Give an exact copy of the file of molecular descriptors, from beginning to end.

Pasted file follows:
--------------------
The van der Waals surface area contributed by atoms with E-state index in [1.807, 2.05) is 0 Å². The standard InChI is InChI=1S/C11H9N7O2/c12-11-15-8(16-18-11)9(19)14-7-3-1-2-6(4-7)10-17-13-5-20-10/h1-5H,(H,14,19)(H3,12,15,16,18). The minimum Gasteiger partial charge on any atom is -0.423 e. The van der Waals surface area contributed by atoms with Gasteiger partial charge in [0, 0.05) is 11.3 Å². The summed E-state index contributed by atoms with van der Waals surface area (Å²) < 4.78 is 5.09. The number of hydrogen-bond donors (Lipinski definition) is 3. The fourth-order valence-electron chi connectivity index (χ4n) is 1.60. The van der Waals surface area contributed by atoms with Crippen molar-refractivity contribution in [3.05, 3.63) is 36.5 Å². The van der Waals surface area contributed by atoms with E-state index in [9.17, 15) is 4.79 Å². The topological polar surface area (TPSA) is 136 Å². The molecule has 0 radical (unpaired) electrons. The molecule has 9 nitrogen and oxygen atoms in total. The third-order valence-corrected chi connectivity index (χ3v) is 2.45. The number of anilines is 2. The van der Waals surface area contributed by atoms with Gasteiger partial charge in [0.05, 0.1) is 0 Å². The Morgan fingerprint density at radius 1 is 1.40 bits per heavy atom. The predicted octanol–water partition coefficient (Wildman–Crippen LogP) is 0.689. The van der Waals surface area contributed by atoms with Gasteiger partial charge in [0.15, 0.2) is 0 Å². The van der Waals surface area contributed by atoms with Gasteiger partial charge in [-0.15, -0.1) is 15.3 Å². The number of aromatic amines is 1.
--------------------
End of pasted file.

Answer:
The van der Waals surface area contributed by atoms with E-state index in [1.807, 2.05) is 0 Å². The standard InChI is InChI=1S/C11H9N7O2/c12-11-15-8(16-18-11)9(19)14-7-3-1-2-6(4-7)10-17-13-5-20-10/h1-5H,(H,14,19)(H3,12,15,16,18). The minimum Gasteiger partial charge on any atom is -0.423 e. The van der Waals surface area contributed by atoms with Gasteiger partial charge in [0, 0.05) is 11.3 Å². The summed E-state index contributed by atoms with van der Waals surface area (Å²) < 4.78 is 5.09. The number of hydrogen-bond donors (Lipinski definition) is 3. The fourth-order valence-electron chi connectivity index (χ4n) is 1.60. The van der Waals surface area contributed by atoms with Crippen molar-refractivity contribution in [3.05, 3.63) is 36.5 Å². The van der Waals surface area contributed by atoms with E-state index in [9.17, 15) is 4.79 Å². The topological polar surface area (TPSA) is 136 Å². The molecule has 0 radical (unpaired) electrons. The molecule has 9 nitrogen and oxygen atoms in total. The third-order valence-corrected chi connectivity index (χ3v) is 2.45. The number of anilines is 2. The van der Waals surface area contributed by atoms with Gasteiger partial charge in [0.05, 0.1) is 0 Å². The Morgan fingerprint density at radius 1 is 1.40 bits per heavy atom. The predicted octanol–water partition coefficient (Wildman–Crippen LogP) is 0.689. The van der Waals surface area contributed by atoms with Gasteiger partial charge in [0.15, 0.2) is 0 Å². The van der Waals surface area contributed by atoms with Gasteiger partial charge in [-0.15, -0.1) is 15.3 Å². The number of aromatic amines is 1.